October 5, 1953-Day of Infamy

Well, ok, not a day of infamy because it was mostly just a drowsy day in Cleburne, Texas, when, as an afterthought to history, I was born. I was the second of two sons born to Glen Leland and Dorothy Lee Clark Davis.

A ¬†visiting pastor, Charles Pitts, came into my mother’s hospital room, and, as that great old cleric did all his life, asked if he could pray for her and her new son. Charles told this story better than I tell it but, then, I was a new born at the moment.

My family was not a church going group. Not at all, not at that time. Charles was not even the pastor of the nearest church my family was not attending. He was just one of those old-time, hard working, God fearing clergymen who held the line and fed the flock.

As an addendum to what he usually prayed, for some reason, Charles prayed that day, “God, I pray you will use this boy to be a preacher when he grows up.”

My mother was so impressed she forgot to tell me about his prayer until about ten years after I started in the ministry. Charles remembered it, but, my mother forgot to tell me.

I once told Charles Pitts, “I wish you had prayed for me to be one of those rich preachers, while you were praying.”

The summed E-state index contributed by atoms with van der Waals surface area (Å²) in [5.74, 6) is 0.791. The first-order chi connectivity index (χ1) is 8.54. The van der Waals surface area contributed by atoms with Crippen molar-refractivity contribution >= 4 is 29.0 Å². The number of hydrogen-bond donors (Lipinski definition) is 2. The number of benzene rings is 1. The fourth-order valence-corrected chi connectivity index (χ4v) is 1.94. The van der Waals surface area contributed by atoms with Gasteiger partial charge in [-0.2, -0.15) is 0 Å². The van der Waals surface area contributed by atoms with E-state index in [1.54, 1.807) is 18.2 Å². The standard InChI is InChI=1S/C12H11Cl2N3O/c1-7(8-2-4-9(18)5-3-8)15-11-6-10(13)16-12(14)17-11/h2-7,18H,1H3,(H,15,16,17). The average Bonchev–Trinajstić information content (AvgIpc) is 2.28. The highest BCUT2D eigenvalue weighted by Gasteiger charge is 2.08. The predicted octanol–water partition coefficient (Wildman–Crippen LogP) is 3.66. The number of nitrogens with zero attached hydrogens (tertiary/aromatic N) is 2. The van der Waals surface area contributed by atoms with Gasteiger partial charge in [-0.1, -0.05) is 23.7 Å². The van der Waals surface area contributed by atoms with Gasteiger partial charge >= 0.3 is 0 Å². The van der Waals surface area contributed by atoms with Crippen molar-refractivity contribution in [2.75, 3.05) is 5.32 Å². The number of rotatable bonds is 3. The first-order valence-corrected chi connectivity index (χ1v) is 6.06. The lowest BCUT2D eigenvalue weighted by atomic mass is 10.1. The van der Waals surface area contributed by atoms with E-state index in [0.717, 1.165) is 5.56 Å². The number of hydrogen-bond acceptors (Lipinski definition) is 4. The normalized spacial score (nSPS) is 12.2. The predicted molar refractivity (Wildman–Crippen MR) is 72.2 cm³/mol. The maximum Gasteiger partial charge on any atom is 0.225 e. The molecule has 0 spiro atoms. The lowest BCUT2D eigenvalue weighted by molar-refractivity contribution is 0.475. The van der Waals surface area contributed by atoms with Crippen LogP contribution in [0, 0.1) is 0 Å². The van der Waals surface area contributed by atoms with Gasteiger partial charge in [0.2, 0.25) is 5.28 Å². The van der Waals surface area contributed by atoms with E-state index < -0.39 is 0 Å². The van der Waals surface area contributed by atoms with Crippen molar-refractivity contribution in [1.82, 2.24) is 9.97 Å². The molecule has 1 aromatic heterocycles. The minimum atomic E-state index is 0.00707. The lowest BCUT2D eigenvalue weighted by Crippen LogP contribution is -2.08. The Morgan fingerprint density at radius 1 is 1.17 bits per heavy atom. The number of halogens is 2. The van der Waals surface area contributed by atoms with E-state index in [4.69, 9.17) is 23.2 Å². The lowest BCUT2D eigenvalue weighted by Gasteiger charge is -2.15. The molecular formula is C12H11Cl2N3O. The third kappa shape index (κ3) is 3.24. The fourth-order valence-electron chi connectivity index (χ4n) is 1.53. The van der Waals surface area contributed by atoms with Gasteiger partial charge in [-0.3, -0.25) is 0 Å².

Charles said, “Oh, those aren’t real preachers. I prayed for God to use you, not for you to use God.”

Just my luck. Even in my  infancy I could not get away from the ethical, decent guys.

Charles is with the Lord now. I look forward to seeing him again one day soon.

Until then, I’ll just truck along, perhaps praying some other youngster into the ministry.

Thanks to everyone who called, came by, sent an email, a twitter or Facebooked me a happy birthday.

 

 

 

Opinions here are mine alone.

 

 

2 Responses to October 5, 1953-Day of Infamy

  1. Todd says:

    And infamy lives on.

    Happy Birthday Rick

  2. MR says:

    October 5 is my father’s birthday as well. There are not two men in this world that I respect more than the two I know who were born on October 5.

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